The FCC yesterday released a Notice of Inquiry (NOI) seeking to gather more information about a proposal to establish a new Class C4 FM station. This new class of FM station would allow some Class A stations, currently limited to power levels of 6 kW ERP at an antenna heights of no more than 100 meters, to increase their facilities to up to 12 kW. We wrote about this proposal here and here at earlier stages of its consideration. The FCC also includes in its Notice of Inquiry a proposal to amend Section 73.215 of the FCC rules. That section allows FM stations to be located at less than the normally required distances to stations to which they could potentially cause interference, if they use directional antennas or otherwise protect the other station’s maximum permitted facilities. The proposal on which the FCC seeks comments is one that would allow short-spacings under Section 73.215 if the upgrading station protects the other station’s actual contours, not their maximum permitted contour. In other words, stations that are not operating at the full permissible height or power for their class of FM station could lose protections they currently enjoy, and either be forced to upgrade themselves to block the short-spaced application or be prohibited from doing so in the future.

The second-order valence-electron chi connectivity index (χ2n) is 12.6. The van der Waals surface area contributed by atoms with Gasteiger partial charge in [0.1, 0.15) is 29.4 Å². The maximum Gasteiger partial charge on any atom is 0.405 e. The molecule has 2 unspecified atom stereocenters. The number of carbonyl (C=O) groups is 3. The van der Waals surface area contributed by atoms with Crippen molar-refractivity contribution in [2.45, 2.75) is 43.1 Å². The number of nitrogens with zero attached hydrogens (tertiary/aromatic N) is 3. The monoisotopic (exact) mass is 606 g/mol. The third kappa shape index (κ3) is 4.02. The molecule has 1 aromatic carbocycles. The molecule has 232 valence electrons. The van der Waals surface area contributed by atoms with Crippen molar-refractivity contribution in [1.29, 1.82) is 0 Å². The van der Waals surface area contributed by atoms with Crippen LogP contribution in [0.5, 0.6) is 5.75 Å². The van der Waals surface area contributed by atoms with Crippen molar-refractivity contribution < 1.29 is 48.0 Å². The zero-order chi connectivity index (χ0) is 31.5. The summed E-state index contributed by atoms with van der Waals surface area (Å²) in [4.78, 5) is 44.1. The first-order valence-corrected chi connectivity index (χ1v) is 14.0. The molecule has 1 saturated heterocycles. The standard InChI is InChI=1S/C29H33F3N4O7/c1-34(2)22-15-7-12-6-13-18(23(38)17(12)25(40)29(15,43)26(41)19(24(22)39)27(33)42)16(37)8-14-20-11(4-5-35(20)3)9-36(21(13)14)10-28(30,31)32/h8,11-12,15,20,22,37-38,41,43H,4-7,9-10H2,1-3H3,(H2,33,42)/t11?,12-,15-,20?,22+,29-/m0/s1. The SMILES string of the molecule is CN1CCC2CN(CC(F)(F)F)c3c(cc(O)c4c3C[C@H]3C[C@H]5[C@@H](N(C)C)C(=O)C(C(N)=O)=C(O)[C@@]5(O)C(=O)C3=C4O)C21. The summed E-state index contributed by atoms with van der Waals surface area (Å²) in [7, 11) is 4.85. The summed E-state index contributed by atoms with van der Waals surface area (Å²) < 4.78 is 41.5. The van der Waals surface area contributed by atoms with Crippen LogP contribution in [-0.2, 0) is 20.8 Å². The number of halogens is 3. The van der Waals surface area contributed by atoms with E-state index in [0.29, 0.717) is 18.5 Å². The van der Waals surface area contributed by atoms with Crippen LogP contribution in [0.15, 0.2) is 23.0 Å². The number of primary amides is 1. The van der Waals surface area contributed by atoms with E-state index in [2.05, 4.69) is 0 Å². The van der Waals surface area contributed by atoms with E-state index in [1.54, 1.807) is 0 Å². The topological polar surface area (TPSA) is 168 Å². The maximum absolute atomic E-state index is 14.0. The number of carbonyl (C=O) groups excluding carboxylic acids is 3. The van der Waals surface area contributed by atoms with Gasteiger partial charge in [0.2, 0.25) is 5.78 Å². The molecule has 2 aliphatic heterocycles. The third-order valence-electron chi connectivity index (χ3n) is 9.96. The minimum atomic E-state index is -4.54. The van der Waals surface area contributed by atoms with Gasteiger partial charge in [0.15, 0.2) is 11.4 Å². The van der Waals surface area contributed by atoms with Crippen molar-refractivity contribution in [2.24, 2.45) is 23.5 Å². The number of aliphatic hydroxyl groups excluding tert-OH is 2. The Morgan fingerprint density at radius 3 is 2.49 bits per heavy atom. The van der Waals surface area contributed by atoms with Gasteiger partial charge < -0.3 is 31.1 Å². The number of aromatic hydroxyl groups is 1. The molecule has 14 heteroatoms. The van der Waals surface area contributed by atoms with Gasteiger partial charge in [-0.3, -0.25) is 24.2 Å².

On the C4 proposal, the FCC asks how the implementation of this proposal would impact other full-service stations and the many new FM translators that have been authorized in the last few years. In addition, the FCC asks whether any increased coverage by the stations that could take advantage of the C4 proposal would outweigh the general increase in the “noise floor” (the overall interference caused to FM stations) in the FM band. Questions about the proposal’s impact on LPFM channel availability are also raised in the NOI.
Almost identical questions are raised by the FCC about the proposed amendment to Section 73.215. The FCC asks for its impact on other stations, both full-power and secondary, and asks if the improvements are worth creating a more congested FM band.
Comments on these proposals will be due 30 days after the NOI is summarized in the Federal Register. Reply comments will be due 60 days after that publication. As there are broadcasters on all sides of these issues, we expect that there will be much participation in this proceeding. After comments are filed, the FCC will decide whether to move forward and issue a formal Notice of Proposed Rulemaking, specifying specific changes in the rules to implement the ideas advanced in response to the NOI.